Tip: Our fellow blogger Arienwen wrote a great guide to the W-Trek, including a detailed break-down of each day,costs for food and accommodation along the way, equipment you need, and more!
If you are not doing the W trek, you can spend a couple of days relaxing in Puerto Natales – there is surprisingly good food catering to an international crowd and the waterfront is a nice way to watch the sunset at least once.
Punta Arenas, Chile
Our next stop was Punta Arenas, the southernmost city on mainland Chile. The city is well connected via bus and there are two bus companies that run several times a day from Puerto Natales to Punta Arenas and the other way around. Punta Arenas also turned out to be a great little city and we enjoyed our time there. The feeling of how far south you have made it really hits home in this chilly, clean antarctic city. Accommodation was more expensive than expected in the hospedajes around town. The cheapest double room we could find was US$40, and it was not nice.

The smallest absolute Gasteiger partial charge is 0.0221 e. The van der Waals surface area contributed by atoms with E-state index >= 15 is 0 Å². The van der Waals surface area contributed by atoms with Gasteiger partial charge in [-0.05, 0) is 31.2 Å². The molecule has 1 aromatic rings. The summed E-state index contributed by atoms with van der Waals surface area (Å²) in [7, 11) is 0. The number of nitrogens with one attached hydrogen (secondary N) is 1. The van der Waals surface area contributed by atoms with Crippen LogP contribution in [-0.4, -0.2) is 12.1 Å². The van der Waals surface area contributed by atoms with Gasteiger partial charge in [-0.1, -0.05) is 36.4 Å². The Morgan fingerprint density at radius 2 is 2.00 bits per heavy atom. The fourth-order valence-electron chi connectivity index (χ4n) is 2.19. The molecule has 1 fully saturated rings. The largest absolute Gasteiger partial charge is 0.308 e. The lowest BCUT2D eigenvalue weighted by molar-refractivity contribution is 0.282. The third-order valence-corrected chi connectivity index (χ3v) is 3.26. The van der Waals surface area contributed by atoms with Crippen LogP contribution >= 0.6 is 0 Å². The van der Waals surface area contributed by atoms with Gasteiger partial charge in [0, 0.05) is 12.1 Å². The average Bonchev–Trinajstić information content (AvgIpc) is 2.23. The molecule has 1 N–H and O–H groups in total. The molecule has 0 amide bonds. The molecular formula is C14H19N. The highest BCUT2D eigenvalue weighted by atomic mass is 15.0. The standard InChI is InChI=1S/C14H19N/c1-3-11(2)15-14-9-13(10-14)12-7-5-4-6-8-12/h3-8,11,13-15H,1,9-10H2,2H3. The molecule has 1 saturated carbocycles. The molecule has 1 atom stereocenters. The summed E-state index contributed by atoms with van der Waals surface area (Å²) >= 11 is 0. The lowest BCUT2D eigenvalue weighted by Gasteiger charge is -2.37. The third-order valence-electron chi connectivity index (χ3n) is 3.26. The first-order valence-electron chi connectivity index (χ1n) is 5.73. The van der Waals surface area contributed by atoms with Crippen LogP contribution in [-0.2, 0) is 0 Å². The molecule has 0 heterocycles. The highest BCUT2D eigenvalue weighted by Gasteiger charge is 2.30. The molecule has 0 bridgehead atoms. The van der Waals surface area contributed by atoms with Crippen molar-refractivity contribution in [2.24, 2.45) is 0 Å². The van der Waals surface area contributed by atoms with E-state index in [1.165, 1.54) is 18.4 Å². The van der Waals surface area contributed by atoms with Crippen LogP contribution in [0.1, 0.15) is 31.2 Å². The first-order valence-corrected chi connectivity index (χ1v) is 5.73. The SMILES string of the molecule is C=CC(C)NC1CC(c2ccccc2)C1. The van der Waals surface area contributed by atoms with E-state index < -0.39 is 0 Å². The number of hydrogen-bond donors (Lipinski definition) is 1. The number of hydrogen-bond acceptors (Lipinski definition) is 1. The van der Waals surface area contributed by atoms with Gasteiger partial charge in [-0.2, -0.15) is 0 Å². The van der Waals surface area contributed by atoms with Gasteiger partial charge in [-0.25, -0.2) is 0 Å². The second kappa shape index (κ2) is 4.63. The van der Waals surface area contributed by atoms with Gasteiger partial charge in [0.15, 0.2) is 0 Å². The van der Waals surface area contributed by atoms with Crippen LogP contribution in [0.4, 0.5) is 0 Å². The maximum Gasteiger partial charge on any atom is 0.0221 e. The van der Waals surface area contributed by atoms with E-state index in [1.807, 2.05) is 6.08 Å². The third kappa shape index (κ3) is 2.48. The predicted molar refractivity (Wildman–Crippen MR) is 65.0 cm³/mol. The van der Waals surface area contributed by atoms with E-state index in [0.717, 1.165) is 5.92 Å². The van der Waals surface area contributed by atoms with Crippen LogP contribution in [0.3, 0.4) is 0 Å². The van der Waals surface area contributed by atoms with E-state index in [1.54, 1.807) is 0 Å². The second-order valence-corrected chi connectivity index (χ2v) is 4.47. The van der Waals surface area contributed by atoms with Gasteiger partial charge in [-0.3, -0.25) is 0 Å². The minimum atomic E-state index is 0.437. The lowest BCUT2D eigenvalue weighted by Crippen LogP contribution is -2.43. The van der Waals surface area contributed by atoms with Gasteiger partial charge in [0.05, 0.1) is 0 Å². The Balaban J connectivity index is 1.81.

Once you land here, it is essential to plan your further travels from here in advance since buses to Ushuaia only run on certain days. The ferry to Porvenir only leaves once a day, and sometimes it leaves in the morning, others in the afternoon.Our main reason to spend a few days here was the Magellan Penguin colony, but if you plan to visit them, you also need to plan your visit properly, as the tours out there only leave on some days of the week (at least during low season), and we missed the one day when they went while we were in town.